1. Missed the live Ask the Expert event?
    Not to worry. Check out the archived thread of the Q&A with Ken Hutcheson, President of U.S. Lawns, and the LawnSite community in the Franchising forum .

    Dismiss Notice

Wich mini-ex for drain tile and septic installs?

Discussion in 'Heavy Equipment & Pavement' started by redhornet, Aug 24, 2006.

  1. redhornet

    redhornet LawnSite Member
    Posts: 13

    Wich mini-ex's would you guys recommend for digging around houses to install drain tile,and for rural septic installation?

    I have Cat,Deere,and bobcat nearby.thanx
  2. Scag48

    Scag48 LawnSite Fanatic
    Posts: 6,067

    That really depends. If size isn't an issue, go with a 4-5 ton machine. Our 303 is a great machine for what we use it for and I've taken on some mighty large tasks for a machine its size, but always get the biggest machine you can afford, it always pays off in the end.
  3. tylermckee

    tylermckee LawnSite Member
    from wa
    Posts: 248

    Ding septic work i would say get a 5 ton + machine, something like a kubota kx161, or if you need zero tail the u45. Didnt mention if you are looking to buy new or used?
  4. ksss

    ksss LawnSite Fanatic
    Posts: 7,129

    If your installing drain tile on existing homes that might be tougher. You'll want as small a machine as you can get by with to get in and around houses and landscape. However you need to have a 10 foot dig depth. That only comes in 10k and beyond machines. However IHI makes a 7500 pound machine 35NX that has an extendahoe. Generally I would, as Scag said, error on the side of larger. I get along great with a 12K machine. Mine is within two inches of being zero tail and zero swing. At 6.5 feet in width I can take that machine almost anywhere, which is pretty good for a large mini ex. I can set 500 gallon tanks and two piece thousand gallon tanks. Mine is a TK 53FR.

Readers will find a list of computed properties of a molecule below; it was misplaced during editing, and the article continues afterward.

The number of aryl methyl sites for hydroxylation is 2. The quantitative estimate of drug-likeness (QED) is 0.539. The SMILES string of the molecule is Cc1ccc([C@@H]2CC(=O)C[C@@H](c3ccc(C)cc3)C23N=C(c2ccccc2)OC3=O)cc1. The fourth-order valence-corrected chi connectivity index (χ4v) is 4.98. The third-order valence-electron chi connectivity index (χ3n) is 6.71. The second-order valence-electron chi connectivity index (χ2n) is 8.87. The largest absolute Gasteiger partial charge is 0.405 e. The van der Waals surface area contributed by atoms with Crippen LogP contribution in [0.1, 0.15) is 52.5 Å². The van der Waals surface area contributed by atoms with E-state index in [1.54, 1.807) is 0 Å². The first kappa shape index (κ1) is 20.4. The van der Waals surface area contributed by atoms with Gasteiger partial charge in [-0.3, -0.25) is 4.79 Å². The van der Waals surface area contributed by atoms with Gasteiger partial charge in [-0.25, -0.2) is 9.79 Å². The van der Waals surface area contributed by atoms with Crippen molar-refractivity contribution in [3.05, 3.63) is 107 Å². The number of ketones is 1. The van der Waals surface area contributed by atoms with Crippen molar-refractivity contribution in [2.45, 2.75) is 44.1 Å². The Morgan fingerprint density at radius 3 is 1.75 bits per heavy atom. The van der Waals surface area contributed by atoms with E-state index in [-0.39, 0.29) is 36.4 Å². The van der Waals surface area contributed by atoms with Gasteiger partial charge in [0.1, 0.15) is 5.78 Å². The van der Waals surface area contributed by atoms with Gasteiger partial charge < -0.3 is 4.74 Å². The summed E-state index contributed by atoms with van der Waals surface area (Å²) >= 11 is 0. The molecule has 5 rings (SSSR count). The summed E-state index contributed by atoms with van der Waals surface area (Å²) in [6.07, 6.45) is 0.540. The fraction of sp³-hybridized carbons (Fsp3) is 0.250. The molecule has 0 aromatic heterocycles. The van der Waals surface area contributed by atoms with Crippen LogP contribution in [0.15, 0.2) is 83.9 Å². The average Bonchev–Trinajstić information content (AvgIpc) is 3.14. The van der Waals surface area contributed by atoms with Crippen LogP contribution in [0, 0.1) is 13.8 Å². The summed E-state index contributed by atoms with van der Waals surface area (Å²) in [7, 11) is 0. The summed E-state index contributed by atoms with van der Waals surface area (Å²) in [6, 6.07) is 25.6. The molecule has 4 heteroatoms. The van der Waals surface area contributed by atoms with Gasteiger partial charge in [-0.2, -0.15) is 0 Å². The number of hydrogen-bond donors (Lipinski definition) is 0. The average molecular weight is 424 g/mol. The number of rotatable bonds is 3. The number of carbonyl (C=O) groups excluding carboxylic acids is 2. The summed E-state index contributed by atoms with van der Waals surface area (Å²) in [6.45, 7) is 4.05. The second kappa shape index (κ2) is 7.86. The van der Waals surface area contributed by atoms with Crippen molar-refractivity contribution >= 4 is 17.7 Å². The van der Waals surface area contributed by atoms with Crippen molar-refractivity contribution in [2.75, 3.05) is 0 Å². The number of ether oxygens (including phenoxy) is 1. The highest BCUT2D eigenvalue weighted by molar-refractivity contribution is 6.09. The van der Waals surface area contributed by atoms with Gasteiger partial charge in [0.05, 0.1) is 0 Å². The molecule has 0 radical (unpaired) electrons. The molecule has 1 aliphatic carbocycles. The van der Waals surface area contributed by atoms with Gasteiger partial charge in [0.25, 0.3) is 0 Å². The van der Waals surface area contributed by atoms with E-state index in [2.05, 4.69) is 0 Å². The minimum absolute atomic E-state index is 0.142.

5. Dirty Water

    Dirty Water LawnSite Fanatic
    Posts: 6,799

    The TK53 with its side to side boom does sound ideal for working next to buildings.

    I think that people need to understand that to replace a damaged drain, or install permiter drains, the landscape is going to get damaged :)
  6. badranman

    badranman LawnSite Member
    Posts: 99

    We have 2 Bobcat 430 4 ton zero house swing machines. We just finished a complete redo of the drain tile on a house. These machines have worked great for us in tight areas and that's why we have them, just for jobs like this.They weigh 8500 lbs and have a 10 ft reach stock. We have the extra long dipper and now have 11 ft of reach. It also depends on dealer support and what you have for towing the machine.
  7. Planet Landscaping

    Planet Landscaping LawnSite Senior Member
    Posts: 607

    We run Kubotas U35/45 . Non z turn = kx121/161. We would buy again in a second.:waving:
  8. redhornet

    redhornet LawnSite Member
    Posts: 13

    Thanx for the tips guys,I dont know my self if it will be new or used,depends what I can find and at what price.
    My first job awaits me its a complete drain tile install on a good sized older house that never had tile installed,any tips as to doing this?I imagine I would dig down to bottom of footing all the way around,till the sump,lay the tile,cover with washed rock and backfill?what about skimming the sod off with a skid steer first to be able to lay it back later?also do you dig out the topsoil and pile it seperate from the clay?thanx so much........if its a flop,thats o.k. cause its my brother-inlaws house:nono:
  9. tylermckee

    tylermckee LawnSite Member
    from wa
    Posts: 248

    I wouldnt worry about trying to save the sod. If your going to be trenching and throwing your material the the side you'll have more messed up sod anwho. While im diging i might make 2 rows of spoils outside my trench , one close to the trench clay, and on the outside the better material. Or just say the hell with it and bring in a load of topsoil after you get backfilled, spred it, seed it, call it done.
  10. badranman

    badranman LawnSite Member
    Posts: 99

    We always put a few inches of gravel down first, then the pipe, then more gravel. This keeps the pipe off the dirt and a better chance of not clogging. We also put some fabric over the gravel before we backfill to try and keep that as clean as we can. As far as saving the sod, good luck with that. Tell the customer they're probably looking at a resod or seeding when done.

Share This Page